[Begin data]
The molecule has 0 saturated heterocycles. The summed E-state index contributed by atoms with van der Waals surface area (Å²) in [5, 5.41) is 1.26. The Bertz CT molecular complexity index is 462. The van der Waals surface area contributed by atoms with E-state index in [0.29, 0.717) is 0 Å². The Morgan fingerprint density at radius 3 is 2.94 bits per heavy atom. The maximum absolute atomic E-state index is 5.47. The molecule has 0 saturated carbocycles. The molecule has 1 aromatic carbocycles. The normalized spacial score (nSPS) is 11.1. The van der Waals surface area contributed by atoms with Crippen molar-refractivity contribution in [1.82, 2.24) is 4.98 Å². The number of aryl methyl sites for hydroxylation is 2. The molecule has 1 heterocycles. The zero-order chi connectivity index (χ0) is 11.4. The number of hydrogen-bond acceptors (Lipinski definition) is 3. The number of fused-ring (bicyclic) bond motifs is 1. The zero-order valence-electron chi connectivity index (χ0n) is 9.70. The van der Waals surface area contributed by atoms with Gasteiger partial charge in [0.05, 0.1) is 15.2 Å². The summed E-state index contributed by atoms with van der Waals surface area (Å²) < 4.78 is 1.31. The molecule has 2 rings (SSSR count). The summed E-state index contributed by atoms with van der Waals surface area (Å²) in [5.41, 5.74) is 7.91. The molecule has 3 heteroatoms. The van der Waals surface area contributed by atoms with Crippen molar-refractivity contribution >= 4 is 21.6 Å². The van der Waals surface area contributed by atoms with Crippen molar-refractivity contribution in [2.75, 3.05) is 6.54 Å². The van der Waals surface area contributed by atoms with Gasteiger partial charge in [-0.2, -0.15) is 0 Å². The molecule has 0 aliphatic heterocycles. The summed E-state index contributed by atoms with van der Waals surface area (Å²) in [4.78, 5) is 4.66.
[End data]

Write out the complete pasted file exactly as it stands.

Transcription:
The molecule has 0 saturated heterocycles. The summed E-state index contributed by atoms with van der Waals surface area (Å²) in [5, 5.41) is 1.26. The Bertz CT molecular complexity index is 462. The van der Waals surface area contributed by atoms with E-state index in [0.29, 0.717) is 0 Å². The Morgan fingerprint density at radius 3 is 2.94 bits per heavy atom. The maximum absolute atomic E-state index is 5.47. The molecule has 0 saturated carbocycles. The molecule has 1 aromatic carbocycles. The normalized spacial score (nSPS) is 11.1. The van der Waals surface area contributed by atoms with Crippen molar-refractivity contribution in [1.82, 2.24) is 4.98 Å². The number of aryl methyl sites for hydroxylation is 2. The molecule has 1 heterocycles. The zero-order chi connectivity index (χ0) is 11.4. The number of hydrogen-bond acceptors (Lipinski definition) is 3. The number of fused-ring (bicyclic) bond motifs is 1. The zero-order valence-electron chi connectivity index (χ0n) is 9.70. The van der Waals surface area contributed by atoms with Gasteiger partial charge in [0.05, 0.1) is 15.2 Å². The summed E-state index contributed by atoms with van der Waals surface area (Å²) < 4.78 is 1.31. The molecule has 2 rings (SSSR count). The summed E-state index contributed by atoms with van der Waals surface area (Å²) in [5.41, 5.74) is 7.91. The molecule has 3 heteroatoms. The van der Waals surface area contributed by atoms with Crippen molar-refractivity contribution >= 4 is 21.6 Å². The van der Waals surface area contributed by atoms with Crippen molar-refractivity contribution in [2.75, 3.05) is 6.54 Å². The van der Waals surface area contributed by atoms with Gasteiger partial charge in [-0.2, -0.15) is 0 Å². The molecule has 0 aliphatic heterocycles. The summed E-state index contributed by atoms with van der Waals surface area (Å²) in [4.78, 5) is 4.66.